In the Spring I went to the Tokyo Hobby Show and had my fill of interesting eye-candy. Some things spoke to me more than others, but the one thing I thought was really interesting were some multicolored purses I saw at a booth – the hoards of Japanese ladies surrounding the booth would be my big clue that something very cool was there that I had to see. With very little English, and even less Japanese (on my part) I was able to purchase the supplies that came with an instruction sheet ... that was of course in Japanese. I seem to be accumulating multiple sewing projects, and it would appear that for our time here in Japan I have acquired a taste for Japanese handbags. I have collected numerous patterns, which are all naturally in Japanese. I keep buying, and stuffing the patterns in my craft drawer (please note the word drawer, not room, not closet, but drawer - in a years time I have gone from a studio space to a drawer!) with the hope that one day I would be able to pull them out and spend hours sewing away, making really chic bags out of Japanese obis (the beautiful sashes they wear around their kimonos).
So I have two problems. The first is that I cannot read Japanese. The second is that I do not have my sewing machine (a.k.a my "Ferrari" - Jeff's name for my Bernina, which has to do with how much it cost not how fast I sew, although I can make it go pretty darn fast thank you very much). Not one to let a couple of obstacles like language barriers and lack of essential machines to get in my way of accomplishing a project I figured it would all work itself out ...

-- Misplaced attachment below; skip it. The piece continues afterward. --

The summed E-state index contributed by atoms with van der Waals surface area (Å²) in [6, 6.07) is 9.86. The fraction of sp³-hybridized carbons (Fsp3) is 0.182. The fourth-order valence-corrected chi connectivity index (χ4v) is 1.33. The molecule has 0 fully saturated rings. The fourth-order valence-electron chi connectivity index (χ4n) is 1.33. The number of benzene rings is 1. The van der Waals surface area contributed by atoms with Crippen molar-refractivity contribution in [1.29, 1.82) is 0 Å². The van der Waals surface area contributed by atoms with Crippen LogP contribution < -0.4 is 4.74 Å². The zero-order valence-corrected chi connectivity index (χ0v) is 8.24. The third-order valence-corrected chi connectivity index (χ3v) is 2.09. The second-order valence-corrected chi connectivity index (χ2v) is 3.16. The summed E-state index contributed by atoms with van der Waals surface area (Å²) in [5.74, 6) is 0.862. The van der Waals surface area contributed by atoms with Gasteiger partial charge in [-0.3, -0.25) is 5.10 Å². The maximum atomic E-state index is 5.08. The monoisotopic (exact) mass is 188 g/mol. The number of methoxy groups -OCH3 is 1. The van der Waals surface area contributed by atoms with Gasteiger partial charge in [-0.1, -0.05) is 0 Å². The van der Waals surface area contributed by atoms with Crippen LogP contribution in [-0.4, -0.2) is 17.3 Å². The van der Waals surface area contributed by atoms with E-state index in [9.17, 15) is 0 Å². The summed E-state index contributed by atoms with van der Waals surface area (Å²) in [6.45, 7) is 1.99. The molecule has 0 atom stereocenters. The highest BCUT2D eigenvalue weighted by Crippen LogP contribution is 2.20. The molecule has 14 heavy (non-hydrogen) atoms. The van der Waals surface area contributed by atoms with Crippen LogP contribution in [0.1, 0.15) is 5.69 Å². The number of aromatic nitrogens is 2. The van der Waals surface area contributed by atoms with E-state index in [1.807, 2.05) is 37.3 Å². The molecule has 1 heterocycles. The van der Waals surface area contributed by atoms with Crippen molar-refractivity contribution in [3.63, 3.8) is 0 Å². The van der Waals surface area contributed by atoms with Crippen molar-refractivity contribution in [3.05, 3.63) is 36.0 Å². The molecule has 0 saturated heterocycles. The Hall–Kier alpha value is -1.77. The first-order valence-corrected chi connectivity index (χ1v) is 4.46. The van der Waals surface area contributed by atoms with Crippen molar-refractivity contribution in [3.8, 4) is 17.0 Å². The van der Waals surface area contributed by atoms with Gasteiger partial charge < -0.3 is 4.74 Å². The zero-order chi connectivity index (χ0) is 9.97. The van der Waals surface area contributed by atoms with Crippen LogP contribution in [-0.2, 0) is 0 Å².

First problem solved. I have a neighbor friend, Etsuko, who is Japanese and happened to fall in love with a guy in the Navy and now follows her husband all over the world too. Lucky her, for the first time since they've been married she got to come home to Japan. Lucky me, I asked if she would mind looking at the directions and help walk me through the process and she said yes. As she started looking over the instructions she commented "wow" and I of course wanting to be clued in and asked "what?" It turns out the "fabric" I bought isn't really fabric but tatami matt webbing that's used to cover the edges of the tatami matts. O.K. I think, now that's cool. I'm going to make a purse out of tatami matt webbing. Love it!